Cincinnati Bell delivers the worst customer service

No Cincy BellI used to be a big fan of Cincinnati Bell. Recommended them for business services often. Same copper as Ameritech/ATT/SBC Global or whatever they want to call themselves- but cheaper. Most of the time, the guy who came out to deal with problems was from ATT.

Last August we lost our main work number for 5 days. We quickly forwarded it to the rollover number- and waited. We had 3 different service calls- each guy said the same thing- it’s at the central office. Cincinnati Bell was in utter denial. About the same time- our DSL started acting wonky too. Could barely get any work done. Constant disconnects- loss of connectivity. No amount of calling their call center in who knows where helped.

I decided to make a change. It was time to go to Voice over IP- and I picked Ooma business for a solution. I was going to drop my 2 voice lines, keep my fax and the DSL- which by this time was working, and spend the $100 or so I was saving in phone bills- and use it to get much faster internet over the air- from Dayton Digital Development (yes – I know he needs a better site). The reason for keeping one land line was for the burglar alarm and because when the power goes out- we would still have one working phone line. I also realized our business depends too much on the Internet to not have a backup.

The Federal government passed a law about the porting or transferability of phone numbers- requiring it to happen in one business day for “simple ports” – yet Cincinnati Bell and Ooma say it should complete in 30 days. Fine- I request the port in early September. It gets rejected in early October. Ostensibly because I was “in contract.” This began a series of calls, and additional report requests. To make a long story short, after the contract freeze excuse was cleared, for the next 5 months, Cincinnati Bell kept refusing port requests, but wouldn’t say why. Finally, after requesting help from the PUCO, it came out that there was an “Open work order” that was holding up the process- and yet- another month went by and still no port. Cincinnati Bell was now claiming I had never told them what number was porting.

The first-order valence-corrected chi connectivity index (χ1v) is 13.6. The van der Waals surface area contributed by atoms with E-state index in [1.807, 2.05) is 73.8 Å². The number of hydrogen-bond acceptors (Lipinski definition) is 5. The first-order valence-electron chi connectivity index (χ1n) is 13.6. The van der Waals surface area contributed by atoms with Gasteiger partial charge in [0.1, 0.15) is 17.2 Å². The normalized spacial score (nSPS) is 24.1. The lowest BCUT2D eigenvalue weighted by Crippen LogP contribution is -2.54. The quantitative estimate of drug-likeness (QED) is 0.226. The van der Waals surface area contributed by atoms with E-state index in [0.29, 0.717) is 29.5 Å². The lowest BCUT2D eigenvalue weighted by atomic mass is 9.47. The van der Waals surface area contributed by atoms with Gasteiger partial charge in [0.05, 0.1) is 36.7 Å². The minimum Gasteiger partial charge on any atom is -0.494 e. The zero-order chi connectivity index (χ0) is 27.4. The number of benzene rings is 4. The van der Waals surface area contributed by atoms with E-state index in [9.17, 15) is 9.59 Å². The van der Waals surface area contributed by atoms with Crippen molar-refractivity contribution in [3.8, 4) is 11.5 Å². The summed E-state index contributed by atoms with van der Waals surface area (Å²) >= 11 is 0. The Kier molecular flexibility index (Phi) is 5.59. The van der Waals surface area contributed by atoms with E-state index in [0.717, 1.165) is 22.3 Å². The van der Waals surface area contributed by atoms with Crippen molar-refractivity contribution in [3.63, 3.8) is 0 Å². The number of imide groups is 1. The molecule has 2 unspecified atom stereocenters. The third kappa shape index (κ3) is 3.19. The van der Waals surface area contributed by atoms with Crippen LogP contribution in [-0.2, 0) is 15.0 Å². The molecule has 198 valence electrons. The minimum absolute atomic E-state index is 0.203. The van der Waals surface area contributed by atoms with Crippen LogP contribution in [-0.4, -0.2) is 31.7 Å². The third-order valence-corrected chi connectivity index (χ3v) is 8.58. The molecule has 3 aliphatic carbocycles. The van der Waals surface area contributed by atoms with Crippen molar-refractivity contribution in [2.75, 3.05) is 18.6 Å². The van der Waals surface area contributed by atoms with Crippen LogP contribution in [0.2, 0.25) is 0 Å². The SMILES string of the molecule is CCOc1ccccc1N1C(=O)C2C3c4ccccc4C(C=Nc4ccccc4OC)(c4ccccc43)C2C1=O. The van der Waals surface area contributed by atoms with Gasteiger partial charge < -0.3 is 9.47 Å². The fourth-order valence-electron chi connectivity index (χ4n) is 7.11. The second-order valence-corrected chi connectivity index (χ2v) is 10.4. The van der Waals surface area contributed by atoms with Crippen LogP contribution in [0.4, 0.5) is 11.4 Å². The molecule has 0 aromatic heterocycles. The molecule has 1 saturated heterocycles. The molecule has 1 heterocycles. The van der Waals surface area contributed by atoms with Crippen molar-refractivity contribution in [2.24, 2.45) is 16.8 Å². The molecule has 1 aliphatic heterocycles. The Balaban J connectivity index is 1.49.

With a few more calls to the PUCO- and their intervention, I finally got my number ported at the beginning of March. All this time, not using my number for anything but a forwarding number to Ooma. Cincinnati Bell did manage to raise my rate $3 for my DSL during this period- and continued to bill me for a number and 375 anytime minutes that we didn’t need since we were using VOIP the whole time.

Now, all requests for refunds fall on dead foreign ears.

One of the reasons I liked doing business with Cincinnati Bell was because it was “Cincinnati Bell”- and not “Voice of the Philippines” – but, alas, customer service and responding to customers problems isn’t important to them.

For 6 months, when I was calling out from my business line, the number people were seeing on their cell phones didn’t register as my business. How many calls didn’t get picked up right away, how many opportunities I lost, didn’t matter to Cincinnati Bell.

I’m filing a complaint with the FCC now- and planning on taking Cincinnati Bell to court.

One tip I can give you- you’ll get better and more attention from their Social Media team every time. Forget using a phone to complain to this “phone(y) company.”

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